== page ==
Dear Diary: Salt, Sickness, & NOT YOU AGAIN

A (not so) little update for you:

Salt Novel

Oh my gosh, I finally finished revising my synopsis and am ready to dive into revisions! This took me a lot longer than I expected, but that was foolish of me: why would completely reorganizing/restructuring a novel, reconfiguring motives, and solving problems of fictional people be considered a weekend project? Ha! While I still have a few things to iron out, the majority of it is sorted out, on paper, color-coded. It looks gorgeous. (Okay, only to me.) I feel so excited about these changes– especially because I haven’t started trying them and failing yet. 🙂


I’m getting better! I was down for the count for a stretch, but I’m bouncing back finally. Has anyone else been sick? Sounds like it’s been going around. I got so much extra sleep this past week, and it felt incredible. I even had some of those naps where it feels like you were out for about three years. Mmm!!

Online Dating

… is so weird. And I think, in general, a lot of men are pretty confident (and wrong) about what they think women want. That’s all. For now.


One thing that really surprised me with the whole online dating thing: my OCD has come out to play again. Ugh. I have lived as close to OCD-free as is possible since 2008, when I went through exposure therapy to treat it. In a lot of ways, OCD has felt like a part of my past, something I experienced a lifetime ago. Then, guys started talking to me.

It’s crazy how fast OCD/ROCD symptoms blasted back into my life. I was not prepared for it.

But, and maybe this is a little embarrassing to admit … I haven’t really been in the world of dating during my remission. ROCD hasn’t come up because, well, it hasn’t come up. You know? So, now I’m talking to this cute guy, and I’m a WRECK. Thankfully, I was able to recognize it as OCD, and now I’m re-learning how to love the uncertainty. Again.




Months ago, I posted a cry for help in regard to my RSI. One reader (thank you, Ash!!) commented with the name of a book by Pete Egoscue, Pain Free at Your PC.

This is changing everything for me. I’m sooooo grateful. Right away, in reading the book it became apparent that I needed to be symmetrical, and I knew that I wasn’t. (My left leg has been shorter than my right since I was in middle school.) I got a heel lift from my chiropractor, and that was the beginning of the changes. I’ve also been doing Egoscue’s exercises a couple times a week. I feel better than I have in years.

Creative Goals

Salt Novel, coming together.
Book a week, check!
Blog every week, done.
Learn something new every day? I am, but I have sadly not been recording everything.
Yes Novel … it’ll come.

And you?

Drop me a line– I’d love to hear from you!



Dear Diary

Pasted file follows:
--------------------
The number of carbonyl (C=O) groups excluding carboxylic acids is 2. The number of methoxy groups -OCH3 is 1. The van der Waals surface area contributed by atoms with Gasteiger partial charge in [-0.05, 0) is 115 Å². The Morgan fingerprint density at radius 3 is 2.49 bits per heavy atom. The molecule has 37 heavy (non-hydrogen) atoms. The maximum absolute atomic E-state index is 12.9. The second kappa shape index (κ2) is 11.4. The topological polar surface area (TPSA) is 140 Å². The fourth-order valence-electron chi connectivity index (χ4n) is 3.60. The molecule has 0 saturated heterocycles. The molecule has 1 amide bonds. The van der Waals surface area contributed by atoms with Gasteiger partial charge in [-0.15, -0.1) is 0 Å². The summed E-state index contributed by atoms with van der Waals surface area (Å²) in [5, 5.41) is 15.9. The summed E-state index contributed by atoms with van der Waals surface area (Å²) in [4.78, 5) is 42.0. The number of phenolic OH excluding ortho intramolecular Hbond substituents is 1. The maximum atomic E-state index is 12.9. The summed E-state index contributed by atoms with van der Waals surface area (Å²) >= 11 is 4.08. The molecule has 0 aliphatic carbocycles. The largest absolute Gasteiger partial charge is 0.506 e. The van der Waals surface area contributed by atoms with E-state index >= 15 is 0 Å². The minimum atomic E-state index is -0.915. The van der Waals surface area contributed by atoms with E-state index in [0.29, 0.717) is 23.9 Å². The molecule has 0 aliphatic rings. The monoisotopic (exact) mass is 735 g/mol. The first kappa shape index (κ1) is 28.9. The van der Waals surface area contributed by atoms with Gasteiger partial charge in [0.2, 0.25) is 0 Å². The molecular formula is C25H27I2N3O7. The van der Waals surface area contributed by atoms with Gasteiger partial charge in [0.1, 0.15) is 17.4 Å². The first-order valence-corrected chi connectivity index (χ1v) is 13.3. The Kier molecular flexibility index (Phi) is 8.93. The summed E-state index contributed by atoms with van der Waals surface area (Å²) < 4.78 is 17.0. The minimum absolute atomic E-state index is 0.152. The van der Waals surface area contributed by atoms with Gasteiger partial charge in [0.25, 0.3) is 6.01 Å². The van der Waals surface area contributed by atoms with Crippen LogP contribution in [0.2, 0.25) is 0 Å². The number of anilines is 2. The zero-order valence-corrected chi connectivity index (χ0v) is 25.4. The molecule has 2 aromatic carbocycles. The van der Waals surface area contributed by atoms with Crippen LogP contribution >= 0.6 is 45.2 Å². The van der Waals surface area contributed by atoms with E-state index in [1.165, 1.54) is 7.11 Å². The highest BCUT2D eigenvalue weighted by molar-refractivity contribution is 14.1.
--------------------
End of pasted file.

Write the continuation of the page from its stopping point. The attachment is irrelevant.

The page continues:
run-overGood grief, 2017 is running me over like a Mack truck.

Then again, I’m still standing. I’m still moving forward. I can smile. I can (mostly) think straight. I’m doing really well with my creative goals. I know we’re only three weeks into the new year, but I’ve read a book a week, have blogged every week, am learning something new almost every day (though I need to be more intentional about writing things down), and feel really good about getting back to work on Salt Novel.

I had a great conversation with my editor on Wednesday, and I feel like we are on the same page (or pretty close!), and that is such a relief. Now I’m doing a little brainstorming this weekend and then BACK TO WORK on the story next week. I’m excited. I haven’t worked on it in nearly three months (!!!). It was a much needed break, but I’m ready to go again.

And my 35th birthday was wonderful! I felt very loved, and a handful of people even donated to help with the refugee crisis. I’m so honored and so in love with my crew.

So, you’re probably thinking: just what has been so hard about 2017 then, Jackie?

lot of panic and anxiety. Realizing I have old wounds that never healed properly. I’ve taken about 10 Ativan pills in the course of two weeks. That’s probably more than I took in the whole six months preceding it. It’s okay. My friends and coworkers have been so exceptionally kind and thoughtful and supportive.

That said, God’s got me. My friends and family do too. And Northwestern. And I am learning so much about myself– honestly, so much. Some are things I really like.

How cool is that: to like myself again.

Maybe 2017 will be good after all.


If We Were Having Hot Cocoa

Let’s each get a big mug of hot cocoa. With marshmallows.

hot cocoa.jpg

If we were having hot cocoa, I’d tell you that this break has been incredible. I can’t remember the last time I had a real, true vacation. Basically all of my “vacations” are really writing retreats, which actually amount to a TON of hard work. But I had six days off over Thanksgiving, and my manuscript is currently with my editor, which means … a real vacation!! Now, that said, I thought about my novel a lot, and I even wrote and worked on it for a while, but whenever it felt stressful, I shut it all down. I’m so programmed to work on it, but I reminded myself that I will have plenty of time to work (and stress out) in just a few weeks when I get my next round of revisions.